Rather interesting - I was sort of hoping for how DnD 5e handled resistance (halving damage), but this can work.

I do like weakness/vulnerability being given a variable, rather than just 1.5x extra damage.

Edit: I do hope that, if clerics get a channel/turn/etc, undead having resistance to that doesn't become a norm.


Lady Melo wrote:
In Pathfinder 1 you grow in a similar rate of +(1-2)/level with BAB and expected AC bonus (Armor, natural, dodge, deflect) as well ability score and feats, we are still using a d20, so the growth rate and range are largely unaffected, all they did was streamline/guarantee it as opposed to making it based largely on proper use of multiple magic items. A CR bump for /just/ damage would have very similar effects in pathfinder 1e.

But you can bump CR for just damage. And it won't automatically require the attack and AC to increase. My understanding is that the point of the +level system and giving monsters a level is that PF2e monsters WILL have +level increased.

Lady Melo wrote:
As far as feel is concerned you would be surprised how many players can just rolls with descriptions and outcomes

I'm posting not from the perspective of a theoretical player from the perspective of my very real group. So while I may personally like some changes (and I'll certainly argue in favor of them amongst my group), I am posting from their perspective (which I often share). So while it might fly for many people, based on past experiences both with Pathfinder and other games, I know it won't fly with my group. I'm already hearing some very serious negative rumblings coming from them as a whole.

(I'm often an early adopter and I'm willing to try almost anything. I'm one of the few in my group to try D&D 5e. But I do know what my group will respond to positively and what will garner negative responses. In this instance I do prefer Pathfinder 1e's system of different rules for different things even if ultimately it ends up with the same DPR because different classes and monsters should feel different).

Lady Melo wrote:
various expressions of the same outcomes matter a little more to be (but not really any of my players). However I also recognize myself as an outlier accept it and adjust mechanics as i see fit, if 3 attacks work, you could just cut the damage roughly in half and make it make 6 attacks... then apply the -5 after 2, and the -10 after 4 attacks.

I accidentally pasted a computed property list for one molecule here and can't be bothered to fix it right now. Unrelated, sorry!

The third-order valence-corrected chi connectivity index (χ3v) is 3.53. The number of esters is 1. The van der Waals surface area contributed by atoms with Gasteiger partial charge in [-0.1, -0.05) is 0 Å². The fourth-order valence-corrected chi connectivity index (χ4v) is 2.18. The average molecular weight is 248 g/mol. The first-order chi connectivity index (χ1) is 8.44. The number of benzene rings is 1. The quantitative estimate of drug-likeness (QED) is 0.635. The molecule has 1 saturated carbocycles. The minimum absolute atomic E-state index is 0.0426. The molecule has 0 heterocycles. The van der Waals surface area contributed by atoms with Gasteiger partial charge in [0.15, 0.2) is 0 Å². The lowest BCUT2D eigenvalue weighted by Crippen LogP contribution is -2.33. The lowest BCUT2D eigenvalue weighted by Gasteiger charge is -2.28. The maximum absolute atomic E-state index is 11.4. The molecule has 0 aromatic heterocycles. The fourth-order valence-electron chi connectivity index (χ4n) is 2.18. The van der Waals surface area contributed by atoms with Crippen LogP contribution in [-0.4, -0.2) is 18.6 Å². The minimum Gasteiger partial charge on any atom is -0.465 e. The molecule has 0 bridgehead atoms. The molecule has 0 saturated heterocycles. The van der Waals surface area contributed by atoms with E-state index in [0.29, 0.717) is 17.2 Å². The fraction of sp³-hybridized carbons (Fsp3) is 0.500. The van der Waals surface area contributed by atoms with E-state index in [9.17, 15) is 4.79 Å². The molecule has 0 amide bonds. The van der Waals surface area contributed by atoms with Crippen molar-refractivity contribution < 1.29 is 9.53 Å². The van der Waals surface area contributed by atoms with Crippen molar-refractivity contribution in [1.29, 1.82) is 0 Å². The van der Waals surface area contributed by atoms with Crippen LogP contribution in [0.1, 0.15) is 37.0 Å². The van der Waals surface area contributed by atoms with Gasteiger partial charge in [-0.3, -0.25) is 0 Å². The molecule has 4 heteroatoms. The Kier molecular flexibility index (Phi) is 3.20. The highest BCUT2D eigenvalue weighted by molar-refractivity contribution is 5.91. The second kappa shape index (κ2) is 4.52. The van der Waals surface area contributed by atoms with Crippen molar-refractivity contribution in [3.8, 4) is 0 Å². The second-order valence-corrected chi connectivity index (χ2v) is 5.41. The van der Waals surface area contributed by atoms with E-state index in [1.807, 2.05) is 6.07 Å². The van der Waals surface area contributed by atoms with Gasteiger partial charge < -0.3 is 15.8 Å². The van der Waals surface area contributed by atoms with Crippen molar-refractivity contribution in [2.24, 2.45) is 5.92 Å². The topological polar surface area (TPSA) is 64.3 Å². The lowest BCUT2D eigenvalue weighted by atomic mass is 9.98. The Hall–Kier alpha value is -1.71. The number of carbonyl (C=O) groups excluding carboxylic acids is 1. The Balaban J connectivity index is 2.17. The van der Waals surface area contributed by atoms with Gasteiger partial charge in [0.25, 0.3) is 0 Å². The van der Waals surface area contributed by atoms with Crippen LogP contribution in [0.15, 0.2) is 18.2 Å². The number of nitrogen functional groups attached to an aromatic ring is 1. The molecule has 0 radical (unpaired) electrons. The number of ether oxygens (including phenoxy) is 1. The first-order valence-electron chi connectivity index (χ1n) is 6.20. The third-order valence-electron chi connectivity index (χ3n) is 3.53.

That's still a bit too transparent. I've mentioned this before but the math balance is too exposed and obvious. 6 attacks with 2 special attacks: 1 action for 2 attacks and 3 actions for 6 attacks would be ideal (a special trait of Hydras and Mariliths). But reduce the penalty at steps of +0/-3/-6/-9/-12/-15 and call it a special trait of the hydra's multiple heads, give them a base damage that's applicable regardless of the number of heads that attack and my group would be far happier with that solution.

One big positive: I hadn't considered the effect weakness has in place of resistance. While before I liked it, now I *really* like it. I love that it's a balancing factor against magic and helps TWFing shine more than it otherwise would.

Volkard Abendroth wrote:

Congradulations, you've just taken my level 1 wizard and effectively told him to pound sand.

In PF1 he could Magic Missile or Disrupt Undead with meaningful results. Now, only half as effective. You've doubled the hit points and while nearly all of my wizard's spells would have bypassed DR, they now deal a far smaller percentage of the zombies total hp in damage.

The less effective the wizard is in specific instances, the more damage you can deal (and the more effective you can be in different situations). That's a good thing for not reducing wizard damage while closing the gap between wizard power level and fighter power level.

DM_aka_Dudemeister wrote:
If CR 0 replaces all those gradations, that means that the challenge of 2 Goblins is the same as 2 Orcs as 2 Stirges as 2 kobolds for game balance reasons, and if they are NOT the same level of challenge then you've removed a useful measurement for GMs.

I'd assume given the removal of those CR they are of the same meaningful power level (not all creatures of the CR are of the same power level. Unless everything is exactly the same it's impossible to get everything to be exactly the same power level. There's always a range that aims to get as close to a specific target as possible).

I am positive about monsters being built using different rules to PCs. I agree with Mark that they've always been built using different rules and any resemblance to them using the same rules has been an illusion. I'd actually be in favour of them being built using different rules (remove the +level modifier to everything for monsters). NPCs, on the other hand, are significantly different to monsters. I'd be happy for their CR to be calculated based on the effective threat output that an NPC is capable of. That's a more granular approach then "NPCs are equal to level - 2". But I do think NPCs should be built as PCs.

Paizo Employee Designer